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PARKHOTEL MONDSCHEIN

A Rich Cultural History Combined with a Refined Design Aesthetic at this Modern Luxe Hotel

FUFU KYOTO

An Intimate Luxury Hotel that Entwines Traditional Japanese Dining, Architecture and Hospitality with Modern Elegance

JACQUEMUS PARIS

A Pure Interior Led By Playfulness and Surprise

The Gdańsk Shakespeare Theatre

The Charred-Brick 'Black Box' Presenting The Beauty Of Theatre & Performance

GAIA

British Artist Luke Jerram’s Explores The Vastness of Our Earth

Honouring ISSEY MIYAKE

The Legacy Remains: Merging Art & Fashion, East & West, Tradition & Technical Innovation

UNITED PLACES BOTANIC GARDENS

Local and Luxurious, A Melbourne Boutique Hotel That Gets It Right

Naoshima Ryokan ROKA

Designed by Okayama-based studio Nottuo, a New Modern Stay on Japan’s ‘Art Island’

Restaurang ÄNG

NORM Architects Creates A Light-Filled Glasshouse For The Michelin-Starred Restaurant

JAPANESE CRAFTSMANSHIP: BAMBOO WEAVING

In The Quiet Backstreets Of Kyoto's South Higashiya, Find A Master Craftsman

HOMME PLISSÉ ISSEY MIYAKE SS23

As Ever, The Joy Of Movement & Ease of Pleats Prevails

Serpentine Pavilion 2022

Artist Theaster Gates Designs the 21st Pavilion

BRUT-AL

Argentinian-Australian Designer Alexander Lotersztain's Ode to Brutalism

Serpentine Pavilions 2000-2021

A Champ Online Retrospective Of Two Decades of The Radical Architectural Event

PURE FORM

The Art Gallery of South Australia Presents Japan's Avant-Garde Ceramics

KABIRA & KANGRI

The Beauty Of Indian Textile Craftsmanship In ISSEY MIYAKE Sub-Brand HaaT's SS22 Collection

DASHIN SŌ-AN

A Hidden Gem: Hand-Crafted Soba Off The Beaten Track

August, 2018
DASHIN SOAN, Tokyo, Japan © Champ Creative (2018) RICOH GR2

Entering through Dashin Sō-an’s traditional Japanese garden and bamboo-clad entrance, immediately sets the tone for a pensive and meditative lunch.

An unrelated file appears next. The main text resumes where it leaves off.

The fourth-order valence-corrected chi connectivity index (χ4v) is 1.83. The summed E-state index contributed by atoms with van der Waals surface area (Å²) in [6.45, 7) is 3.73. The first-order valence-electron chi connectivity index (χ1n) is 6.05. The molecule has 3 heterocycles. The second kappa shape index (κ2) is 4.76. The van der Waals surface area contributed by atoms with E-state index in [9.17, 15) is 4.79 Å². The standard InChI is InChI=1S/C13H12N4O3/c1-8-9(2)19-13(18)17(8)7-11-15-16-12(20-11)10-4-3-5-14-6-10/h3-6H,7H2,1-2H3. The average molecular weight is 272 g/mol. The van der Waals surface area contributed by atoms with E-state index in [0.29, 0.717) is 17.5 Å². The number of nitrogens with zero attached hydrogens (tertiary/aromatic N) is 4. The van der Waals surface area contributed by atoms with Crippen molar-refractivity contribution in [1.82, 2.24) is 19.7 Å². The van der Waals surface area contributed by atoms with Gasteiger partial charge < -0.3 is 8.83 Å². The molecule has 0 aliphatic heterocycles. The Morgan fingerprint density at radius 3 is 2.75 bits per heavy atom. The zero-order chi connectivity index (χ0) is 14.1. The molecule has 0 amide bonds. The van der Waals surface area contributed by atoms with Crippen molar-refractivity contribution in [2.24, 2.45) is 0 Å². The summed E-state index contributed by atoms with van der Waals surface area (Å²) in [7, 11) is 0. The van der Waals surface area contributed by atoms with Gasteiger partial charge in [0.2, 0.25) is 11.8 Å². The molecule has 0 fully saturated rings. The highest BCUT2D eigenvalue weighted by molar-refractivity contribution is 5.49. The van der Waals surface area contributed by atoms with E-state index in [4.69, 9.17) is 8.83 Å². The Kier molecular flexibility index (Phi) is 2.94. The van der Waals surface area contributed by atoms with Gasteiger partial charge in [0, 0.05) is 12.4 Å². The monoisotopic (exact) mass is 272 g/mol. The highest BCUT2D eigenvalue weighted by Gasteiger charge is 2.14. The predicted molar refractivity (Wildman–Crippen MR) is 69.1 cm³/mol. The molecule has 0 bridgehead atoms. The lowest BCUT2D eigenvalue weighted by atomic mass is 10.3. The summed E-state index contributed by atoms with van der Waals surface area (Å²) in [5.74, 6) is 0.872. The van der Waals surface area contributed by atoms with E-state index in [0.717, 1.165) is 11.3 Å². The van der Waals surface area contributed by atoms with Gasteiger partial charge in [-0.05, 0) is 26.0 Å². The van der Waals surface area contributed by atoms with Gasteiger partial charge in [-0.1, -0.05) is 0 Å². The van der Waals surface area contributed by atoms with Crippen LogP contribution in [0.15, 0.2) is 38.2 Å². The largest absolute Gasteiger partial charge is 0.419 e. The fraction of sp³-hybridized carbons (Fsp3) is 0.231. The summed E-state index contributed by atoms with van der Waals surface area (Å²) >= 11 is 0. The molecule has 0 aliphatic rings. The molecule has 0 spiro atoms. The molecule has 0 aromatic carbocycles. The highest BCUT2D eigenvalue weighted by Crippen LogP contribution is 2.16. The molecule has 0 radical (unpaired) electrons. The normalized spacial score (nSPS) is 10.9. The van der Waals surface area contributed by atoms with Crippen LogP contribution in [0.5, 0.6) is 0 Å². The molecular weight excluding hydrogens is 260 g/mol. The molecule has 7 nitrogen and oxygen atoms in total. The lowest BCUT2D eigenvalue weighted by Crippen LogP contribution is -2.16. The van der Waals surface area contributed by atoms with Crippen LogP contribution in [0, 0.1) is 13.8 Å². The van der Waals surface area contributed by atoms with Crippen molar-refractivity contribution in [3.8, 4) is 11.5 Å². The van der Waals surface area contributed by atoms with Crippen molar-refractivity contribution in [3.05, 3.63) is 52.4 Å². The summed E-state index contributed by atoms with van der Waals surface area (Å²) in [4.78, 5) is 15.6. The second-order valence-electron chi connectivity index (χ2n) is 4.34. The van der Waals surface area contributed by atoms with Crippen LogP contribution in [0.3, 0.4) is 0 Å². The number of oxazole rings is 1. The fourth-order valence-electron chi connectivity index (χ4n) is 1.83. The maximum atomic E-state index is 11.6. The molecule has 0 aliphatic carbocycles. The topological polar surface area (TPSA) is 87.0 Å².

Here, find handcrafted soba (buckwheat noodles) from Ibaraki, a prefecture in Japan’s East. Opened 12 years ago in the quiet locale of Daizawa (ten minutes by car from Shibuya), the restaurant is open for lunch and dinner, presenting highly-quality soba dishes.

As we arrive for the lunch menu, we order the sudachi soba, a perfectly cool dish during the Japanese summer with its prominent, refreshing burst of citrus. The thin slices of sudachi (Japanese fruit that is a speciality from the Tokushima region) are perfectly complimented by the shavings of negi (onion) garnished on top. Our dish is presented with thin, wooden chopsticks that encourage delicate handling, the soba strips are equally thin and delicate – easily and smoothly slurped. The soba is smooth but visually textured with light and dark browns throughout, and served on handmade ceramic bowls and cups – a nod to the skill and charm of traditional Japanese craftsmanship.

Inside, the wooden interior provides a warm glow throughout, with three 12-sided polygon lights, made with Japanese washi paper and wooden frames. There restaurant was designed by a friend of the owner, who has created a minimalistic aesthetic and modern, Japanese space. The restaurant is centred in between a front and back garden, allowing for generous light carefully directed throughout the different times of day. One can only imagine the interior designer’s influence of Junichiro Tanizaki’s renowned essay In Praise of Shadows.

By the front reception there is a glass-encased space where its possible to view the process of handmade soba. The space adds dimension to the interior, and provides additional appreciation for the laborious craft. Come alone or in a group, Dashin Sō-an is a hidden gem in Tokyo.

DASHIN SOAN, Tokyo, Japan © Champ Creative (2018) RICOH GR2
DASHIN SOAN, Tokyo, Japan © Champ Creative (2018) RICOH GR2
DASHIN SOAN, Tokyo, Japan © Champ Creative (2018) RICOH GR2

DASHIN SŌ-AN
3-7-14 Daizawa
Setagaya, Tokyo 155-0032

DASHIN SOAN, Tokyo, Japan © Champ Creative (2018) RICOH GR2
August, 2018